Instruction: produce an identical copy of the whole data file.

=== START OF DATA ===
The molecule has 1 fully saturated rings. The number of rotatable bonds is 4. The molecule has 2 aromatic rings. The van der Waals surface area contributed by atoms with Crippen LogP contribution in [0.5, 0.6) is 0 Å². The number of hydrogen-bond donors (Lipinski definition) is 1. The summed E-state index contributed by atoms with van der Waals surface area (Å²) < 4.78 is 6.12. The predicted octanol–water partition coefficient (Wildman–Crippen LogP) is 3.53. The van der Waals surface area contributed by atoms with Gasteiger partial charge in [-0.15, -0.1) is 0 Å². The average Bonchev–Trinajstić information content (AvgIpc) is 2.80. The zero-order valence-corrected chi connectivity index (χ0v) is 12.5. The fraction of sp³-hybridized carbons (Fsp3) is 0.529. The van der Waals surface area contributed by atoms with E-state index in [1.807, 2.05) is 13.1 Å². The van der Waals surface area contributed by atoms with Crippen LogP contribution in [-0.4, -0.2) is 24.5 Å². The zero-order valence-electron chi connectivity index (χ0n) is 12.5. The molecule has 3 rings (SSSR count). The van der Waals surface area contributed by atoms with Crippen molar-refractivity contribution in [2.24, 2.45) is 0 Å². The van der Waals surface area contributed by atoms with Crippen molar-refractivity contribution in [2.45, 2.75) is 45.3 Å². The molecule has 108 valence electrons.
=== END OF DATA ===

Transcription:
The molecule has 1 fully saturated rings. The number of rotatable bonds is 4. The molecule has 2 aromatic rings. The van der Waals surface area contributed by atoms with Crippen LogP contribution in [0.5, 0.6) is 0 Å². The number of hydrogen-bond donors (Lipinski definition) is 1. The summed E-state index contributed by atoms with van der Waals surface area (Å²) < 4.78 is 6.12. The predicted octanol–water partition coefficient (Wildman–Crippen LogP) is 3.53. The van der Waals surface area contributed by atoms with Gasteiger partial charge in [-0.15, -0.1) is 0 Å². The average Bonchev–Trinajstić information content (AvgIpc) is 2.80. The zero-order valence-corrected chi connectivity index (χ0v) is 12.5. The fraction of sp³-hybridized carbons (Fsp3) is 0.529. The van der Waals surface area contributed by atoms with E-state index in [1.807, 2.05) is 13.1 Å². The van der Waals surface area contributed by atoms with Crippen LogP contribution in [-0.4, -0.2) is 24.5 Å². The zero-order valence-electron chi connectivity index (χ0n) is 12.5. The molecule has 3 rings (SSSR count). The van der Waals surface area contributed by atoms with Crippen molar-refractivity contribution in [2.24, 2.45) is 0 Å². The van der Waals surface area contributed by atoms with Crippen molar-refractivity contribution in [2.45, 2.75) is 45.3 Å². The molecule has 108 valence electrons.